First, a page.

Spanish Mission style architecture was inspired by the churches built by colonial Spanish missionaries. Distinguished by its plain, stucco or stone exterior and red tile roof, it remains a popular architectural style in the Southwest and California.
History of the Mission Style
The Spanish Mission style was intended as a tribute to the Spanish colonial heritage of California. For this reason, it was a popular style for public buildings during the turn of the century. Coming on the heels of the Spanish Colonial Revival style, the Mission style referenced similar historic buildings, such as churches, but was much more ornate and stately.
Spanish Mission architecture makes use of indigenous materials such as clay and stucco. The solemn, restrained exterior of the building is often in sharp contrast with the interior of the building, which often contains brightly colored tile and dark, exposed beams.
Spanish Mission Interior Design
Spanish Mission interior design is distinguished by contrasts between light, neutral walls and dark wood furnishings. Authentic Spanish Mission interiors attempt to pay homage to Spanish interior design influences as filtered through the California or Southwest experience, while still acknowledging the roots of the Spanish Colonial architecture movement. For this reason, the interiors are stark, with calculated bursts of color in the form of ceramic tiles or textiles.
Above all, the Spanish Mission interiors tend to have a restrained appeal. The walls appear thick and window sizes are modest. Plaster or stucco is often used in the interior, and exposed dark wood ceiling beams tend to add to the rustic appeal. It is important to keep in mind that early colonial churches influenced Spanish Mission architecture. For this reason, Spanish Mission interiors have fewer defining characteristics; their influences lie in Spanish missions and monastaries, not other interior design or formal architectural styles.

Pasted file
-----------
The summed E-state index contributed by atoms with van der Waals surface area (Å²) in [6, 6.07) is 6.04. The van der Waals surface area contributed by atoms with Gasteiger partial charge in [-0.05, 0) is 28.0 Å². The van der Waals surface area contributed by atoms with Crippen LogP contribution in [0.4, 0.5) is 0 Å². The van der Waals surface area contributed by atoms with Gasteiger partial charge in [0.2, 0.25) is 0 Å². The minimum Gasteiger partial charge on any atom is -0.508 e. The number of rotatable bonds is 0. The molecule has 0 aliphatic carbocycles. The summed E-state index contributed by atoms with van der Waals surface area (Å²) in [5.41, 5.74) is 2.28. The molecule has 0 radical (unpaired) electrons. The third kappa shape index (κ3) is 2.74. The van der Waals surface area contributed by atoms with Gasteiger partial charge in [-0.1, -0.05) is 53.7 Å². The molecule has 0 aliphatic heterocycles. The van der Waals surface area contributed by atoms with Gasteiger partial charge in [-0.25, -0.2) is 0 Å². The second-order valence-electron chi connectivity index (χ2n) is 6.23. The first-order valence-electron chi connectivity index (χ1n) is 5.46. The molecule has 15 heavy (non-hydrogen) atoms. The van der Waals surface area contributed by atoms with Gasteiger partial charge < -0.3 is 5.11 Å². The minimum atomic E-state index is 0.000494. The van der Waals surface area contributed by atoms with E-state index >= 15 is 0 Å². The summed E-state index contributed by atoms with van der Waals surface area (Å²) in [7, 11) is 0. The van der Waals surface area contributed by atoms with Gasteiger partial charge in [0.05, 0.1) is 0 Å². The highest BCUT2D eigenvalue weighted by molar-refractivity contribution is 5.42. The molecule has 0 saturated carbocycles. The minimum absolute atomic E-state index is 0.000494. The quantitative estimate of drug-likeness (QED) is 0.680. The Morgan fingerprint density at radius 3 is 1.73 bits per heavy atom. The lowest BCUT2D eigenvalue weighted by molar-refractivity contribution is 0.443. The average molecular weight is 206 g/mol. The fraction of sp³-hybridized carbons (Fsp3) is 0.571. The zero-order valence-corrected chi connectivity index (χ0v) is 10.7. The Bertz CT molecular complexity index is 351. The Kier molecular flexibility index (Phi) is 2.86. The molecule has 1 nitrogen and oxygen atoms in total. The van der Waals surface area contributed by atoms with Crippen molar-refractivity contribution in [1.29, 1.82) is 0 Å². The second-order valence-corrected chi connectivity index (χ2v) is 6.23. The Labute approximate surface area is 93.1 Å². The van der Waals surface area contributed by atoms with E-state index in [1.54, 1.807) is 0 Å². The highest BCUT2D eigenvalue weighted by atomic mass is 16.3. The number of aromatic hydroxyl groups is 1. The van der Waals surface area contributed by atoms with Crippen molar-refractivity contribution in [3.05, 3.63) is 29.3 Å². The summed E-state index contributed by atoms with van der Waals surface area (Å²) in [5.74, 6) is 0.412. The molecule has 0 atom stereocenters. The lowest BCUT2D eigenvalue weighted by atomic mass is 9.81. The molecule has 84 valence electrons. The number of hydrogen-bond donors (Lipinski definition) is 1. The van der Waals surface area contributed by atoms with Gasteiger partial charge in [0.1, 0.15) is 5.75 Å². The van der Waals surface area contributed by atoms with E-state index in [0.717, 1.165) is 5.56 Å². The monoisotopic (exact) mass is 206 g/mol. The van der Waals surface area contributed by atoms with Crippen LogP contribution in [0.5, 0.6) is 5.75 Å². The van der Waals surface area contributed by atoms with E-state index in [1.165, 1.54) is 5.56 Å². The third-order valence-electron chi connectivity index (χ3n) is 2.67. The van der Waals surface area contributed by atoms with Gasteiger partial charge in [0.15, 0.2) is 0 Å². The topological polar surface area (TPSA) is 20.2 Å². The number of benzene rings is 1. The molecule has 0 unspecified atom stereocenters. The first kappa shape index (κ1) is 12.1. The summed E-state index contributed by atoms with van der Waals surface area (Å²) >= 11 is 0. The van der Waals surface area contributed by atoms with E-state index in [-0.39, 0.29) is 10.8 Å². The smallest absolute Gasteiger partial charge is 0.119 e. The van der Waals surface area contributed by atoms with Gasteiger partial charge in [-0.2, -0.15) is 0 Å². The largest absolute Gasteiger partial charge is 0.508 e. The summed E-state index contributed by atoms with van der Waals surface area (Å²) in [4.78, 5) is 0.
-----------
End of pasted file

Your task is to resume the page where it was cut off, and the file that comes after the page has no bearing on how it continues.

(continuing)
Mission style furniture is often a popular style for those seeking a Spanish Mission style. Combine it with other elements to create a Spanish influenced aesthetic with its simple lines. Mission style furniture was influenced by a design philosophy and aesthetic commonly known as the Arts and Crafts style. It is a subset of the Craftsman style, which was part of the Arts and Crafts movement. Gustav Stickley coined the phrase "Mission style" to describe his furniture, which was unadorned and emphasized the vertical lines of each piece.
How to Identify Spanish Mission Style Architecture
Mission style architecture has a unique aesthetic that makes it easy to identify. However, Mission style is often combined with elements from other architectural movements, such as the Prairie style or Craftsman style homes. Spanish Colonial houses also have some characteristics of Spanish Mission architecture.
- Check the materials. Traditional Mission style architecture should have smooth stucco, stone or even brick exterior and a red tile roof.
- Check the date. Authentic Spanish Mission style architecture should be built close to the period of 1880-1930.
- Check the location. Typically, you find Mission style architecture built in California or the Southwest.
- Check the windows. Quatrefoil windows or windows with a curved top are typical for this type of architecture.
- Check the entryway. You should look for an arched entryway or some type of arched entry near the front door.
- Look for a tower. A small tower with a bell in it is a common element found in Mission style architecture.
- Look for a porch. It should be one story, supported by square posts.
- Check the decorative details. Is the house plain, without much embellishment? This is a typical hallmark of the Spanish Mission style.
Spanish Mission Style after 1930
While Spanish Mission architecture is not as common as it was one hundred years ago, it remains a popular style for public buildings in California and Southwestern states. Authentic Spanish Mission buildings are still in use in many American cities and continue to be built. Good examples of Spanish Mission architecture can also be found in Australia and New Zealand, where it enjoyed a resurgence after its popularity waned in the United States.